Without telling you the entire story line or the ending, I would highly recommend you find a copy of this book for yourself. It is definitely a read you will not want to set down, even past your bedtime. I enjoy historical Christian fiction and was not disappointed by this author. In fact, I really want to read more of her work!
Some of the things I appreciated about this novel were the well developed characters, the descriptions used to take you back to the logging towns, the story line, the dialogs, and the fact that the author was able to give factual information in a way that was not crossing any boundaries or being too explicit.
I truly believe that when you finish reading the book, you will have a new understand of situations that still exist in the 21st Century. Unending Devotion shows you the sacrifices men and women are willing to make, even in the face of danger, to stand against evil. It was an excellent read.
I was recently provided the book, Unending Devotion, written by Jody Hedlund to review by Bethany House.
This book was okay, in my opinion. Why only okay? Probably mostly because I could not personally relate to Lily Young, the main character of the book. Her impulsiveness seemed a little TOO much, crossing over into carelessness & foolishness, at times. She loved her sister, a commendable attribute, but she acted in ways that put others in harm’s way, without thinking thru the consequences. That said, I really liked Oren’s character, who brought humor to the story with his protectiveness & feisty-ness.
I did like the author’s ability to transport readers back to another era, to the lumber mills/camps of the 1880s. And, I especially appreciated Hedlund’s use of a real town, a real villain and real problem for the storyline, illustrating the possibility for reform, both in the 1880s and still today.
The realness of prostitution & sex-trafficking, while never completely graphic within the pages of the book were presented with authenticity and for this reason, I would not recommend to young readers.
This story took us back to another era, to lumber mills,workers,camps and the dark side of those seeking to make money off of young girls. While based on true events that occurred, this could be happening in today's world as well. There was so much insight into what life was truly like in the lumber camps and just how easily and often innocent girls were pulled into awful bondage. I could tell that this was well researched. The story line was intriguing and the characters rich. I could almost envision the town and atmosphere. I think that Jody Hedlund is a great author and will look for other books she has written. I was given a free copy from Bethany House and did not receive any payment for my review.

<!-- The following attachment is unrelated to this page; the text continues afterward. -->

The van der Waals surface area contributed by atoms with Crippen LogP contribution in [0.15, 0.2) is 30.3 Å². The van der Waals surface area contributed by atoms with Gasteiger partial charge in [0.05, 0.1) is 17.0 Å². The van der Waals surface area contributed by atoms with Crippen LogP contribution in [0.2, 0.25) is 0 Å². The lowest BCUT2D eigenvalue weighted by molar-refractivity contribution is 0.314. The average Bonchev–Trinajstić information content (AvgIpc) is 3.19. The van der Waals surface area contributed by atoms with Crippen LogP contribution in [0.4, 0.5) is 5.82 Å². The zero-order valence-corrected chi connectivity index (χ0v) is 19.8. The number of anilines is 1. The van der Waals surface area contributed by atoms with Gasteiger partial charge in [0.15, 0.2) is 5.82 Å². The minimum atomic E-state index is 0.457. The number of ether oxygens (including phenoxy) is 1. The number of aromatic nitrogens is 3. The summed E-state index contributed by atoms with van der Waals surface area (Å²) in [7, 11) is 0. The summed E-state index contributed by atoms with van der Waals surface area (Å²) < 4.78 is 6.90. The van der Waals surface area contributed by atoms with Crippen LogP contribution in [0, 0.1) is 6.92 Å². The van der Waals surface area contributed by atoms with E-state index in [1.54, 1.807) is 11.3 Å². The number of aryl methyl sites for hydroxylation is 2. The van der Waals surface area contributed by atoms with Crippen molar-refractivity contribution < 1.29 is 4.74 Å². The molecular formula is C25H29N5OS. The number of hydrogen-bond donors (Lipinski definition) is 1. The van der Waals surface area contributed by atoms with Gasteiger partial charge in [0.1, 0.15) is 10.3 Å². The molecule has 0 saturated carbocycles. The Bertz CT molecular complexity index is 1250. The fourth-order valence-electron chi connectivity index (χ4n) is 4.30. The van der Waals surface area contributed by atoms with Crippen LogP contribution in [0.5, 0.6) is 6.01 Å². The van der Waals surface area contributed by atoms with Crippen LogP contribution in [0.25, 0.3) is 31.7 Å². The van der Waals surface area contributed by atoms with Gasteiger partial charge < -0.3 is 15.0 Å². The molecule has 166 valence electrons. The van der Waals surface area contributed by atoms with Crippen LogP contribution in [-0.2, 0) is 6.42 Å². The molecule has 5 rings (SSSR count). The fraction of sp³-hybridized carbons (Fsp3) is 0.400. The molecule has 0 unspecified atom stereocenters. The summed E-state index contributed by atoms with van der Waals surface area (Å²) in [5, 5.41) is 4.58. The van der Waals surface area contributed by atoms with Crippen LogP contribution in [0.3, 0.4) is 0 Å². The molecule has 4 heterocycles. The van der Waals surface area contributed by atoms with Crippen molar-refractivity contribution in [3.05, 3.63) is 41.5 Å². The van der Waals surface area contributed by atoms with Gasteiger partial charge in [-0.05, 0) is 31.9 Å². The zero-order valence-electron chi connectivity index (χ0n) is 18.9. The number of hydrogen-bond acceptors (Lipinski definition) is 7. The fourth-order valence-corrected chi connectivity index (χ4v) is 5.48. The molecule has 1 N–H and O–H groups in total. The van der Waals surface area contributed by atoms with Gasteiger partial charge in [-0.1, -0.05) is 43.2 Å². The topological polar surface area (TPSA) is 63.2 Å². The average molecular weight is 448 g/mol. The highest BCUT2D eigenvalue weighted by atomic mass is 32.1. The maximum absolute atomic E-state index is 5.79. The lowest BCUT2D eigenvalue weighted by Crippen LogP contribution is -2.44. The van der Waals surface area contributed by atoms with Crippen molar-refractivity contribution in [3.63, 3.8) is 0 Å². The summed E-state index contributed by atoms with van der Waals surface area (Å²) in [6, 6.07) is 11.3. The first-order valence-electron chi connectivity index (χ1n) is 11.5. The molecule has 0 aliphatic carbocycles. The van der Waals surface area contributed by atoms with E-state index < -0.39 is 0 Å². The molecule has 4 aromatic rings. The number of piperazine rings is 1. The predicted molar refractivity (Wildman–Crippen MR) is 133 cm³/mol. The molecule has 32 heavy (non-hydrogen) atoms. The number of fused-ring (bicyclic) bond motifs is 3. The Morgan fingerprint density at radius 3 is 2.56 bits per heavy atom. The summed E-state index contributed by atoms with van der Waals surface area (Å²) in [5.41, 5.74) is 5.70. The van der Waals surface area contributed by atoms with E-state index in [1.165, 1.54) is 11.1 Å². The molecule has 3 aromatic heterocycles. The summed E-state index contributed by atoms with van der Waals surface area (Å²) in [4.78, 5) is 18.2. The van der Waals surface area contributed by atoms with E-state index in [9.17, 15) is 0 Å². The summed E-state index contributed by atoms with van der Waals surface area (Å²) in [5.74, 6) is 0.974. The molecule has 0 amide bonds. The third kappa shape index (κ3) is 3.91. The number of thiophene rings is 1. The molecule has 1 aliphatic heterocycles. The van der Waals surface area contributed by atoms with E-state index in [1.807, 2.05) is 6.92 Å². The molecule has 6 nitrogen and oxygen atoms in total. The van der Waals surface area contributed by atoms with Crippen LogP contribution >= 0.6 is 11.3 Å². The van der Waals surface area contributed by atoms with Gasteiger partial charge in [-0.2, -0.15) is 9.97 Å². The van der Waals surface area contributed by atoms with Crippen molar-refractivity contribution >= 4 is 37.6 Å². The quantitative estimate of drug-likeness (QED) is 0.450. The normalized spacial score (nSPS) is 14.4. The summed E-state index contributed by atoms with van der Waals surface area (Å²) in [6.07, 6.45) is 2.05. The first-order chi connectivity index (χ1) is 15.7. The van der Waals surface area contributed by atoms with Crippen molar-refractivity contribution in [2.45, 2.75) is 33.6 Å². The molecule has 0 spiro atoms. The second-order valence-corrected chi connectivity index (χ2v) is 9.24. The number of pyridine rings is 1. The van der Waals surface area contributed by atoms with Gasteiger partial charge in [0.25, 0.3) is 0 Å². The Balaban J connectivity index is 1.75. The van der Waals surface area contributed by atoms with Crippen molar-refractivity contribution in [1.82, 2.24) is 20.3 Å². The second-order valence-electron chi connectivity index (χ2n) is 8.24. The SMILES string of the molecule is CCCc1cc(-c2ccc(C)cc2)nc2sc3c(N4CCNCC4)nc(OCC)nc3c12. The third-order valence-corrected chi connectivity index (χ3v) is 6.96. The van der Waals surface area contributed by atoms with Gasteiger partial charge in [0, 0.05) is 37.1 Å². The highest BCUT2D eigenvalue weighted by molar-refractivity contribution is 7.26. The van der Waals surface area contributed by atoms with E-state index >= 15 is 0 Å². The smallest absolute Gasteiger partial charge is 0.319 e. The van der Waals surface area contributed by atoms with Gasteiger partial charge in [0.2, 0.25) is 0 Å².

This is a true-to-life novel, based on real events in upper Michigan during the 1880’s, in a very small rural community where the logging was the main industry. Lily Young, an 18-year-old who had been orphaned at a very young age, along with her younger sister, Daisy, had been raised in a series of orphanages and crude living situations until she was finally ready to make her own way in life, and fairly quickly set out to right the wrongs of her world.
Lily’s greatest concern was for her sister, who sent her a note saying she also was going out on her own and asking Lily not to search for her. Daisy had succumbed to the world of prostitution, and Lily was determined to “rescue” her and others like her, who felt they had no choice of earning a living than to live in the brothels of their time and be cared for by those who earned a living from their misfortune. Once inside a brothel, there was little chance of ever escaping. Those who tried to escape endured horrible punishment, even death.
Lily’s only friend and companion was Oren, an elderly photographer, who along with his now deceased wife, Betty, provided a loving home for Lily for the past few years. Oren and Lily traveled the logging camps, photographing the young loggers for income. They arrived at Harrison and ended up in the Northern Hotel, a place for the “shanty boys” who worked the logging camps and spent their nights and received a hot meal at the end of their long work day. Unfortunately, most of these young men also spent much time and most of their hard-earned money in the nearby taverns, drinking and spending time with the in-house prostitutes. It is an extremely sordid environment for a young Christian girl, but Lily is determined to continue her work as a rescuer and refuses to fear any of the men who admire and lust after her.
One young man who stepped in to protect Lily many times, Connell McCormack, turned out to be the son of the local lumber baron, who actually lived in a small city several hours from Harrison. Connell had been raised by a very strict father and obediently attempted to please his father with his hard work and industrious efforts at building up his father’s wealth. The logging industry left in its wake a barren and ugly landscape, which Lily noticed and grieved over, almost as much as her girls she attempted to rescue. She surprised herself by being extremely attracted to Connell and finding he was likewise attracted to her, in spite of both of them resolving to avoid the opposite sex!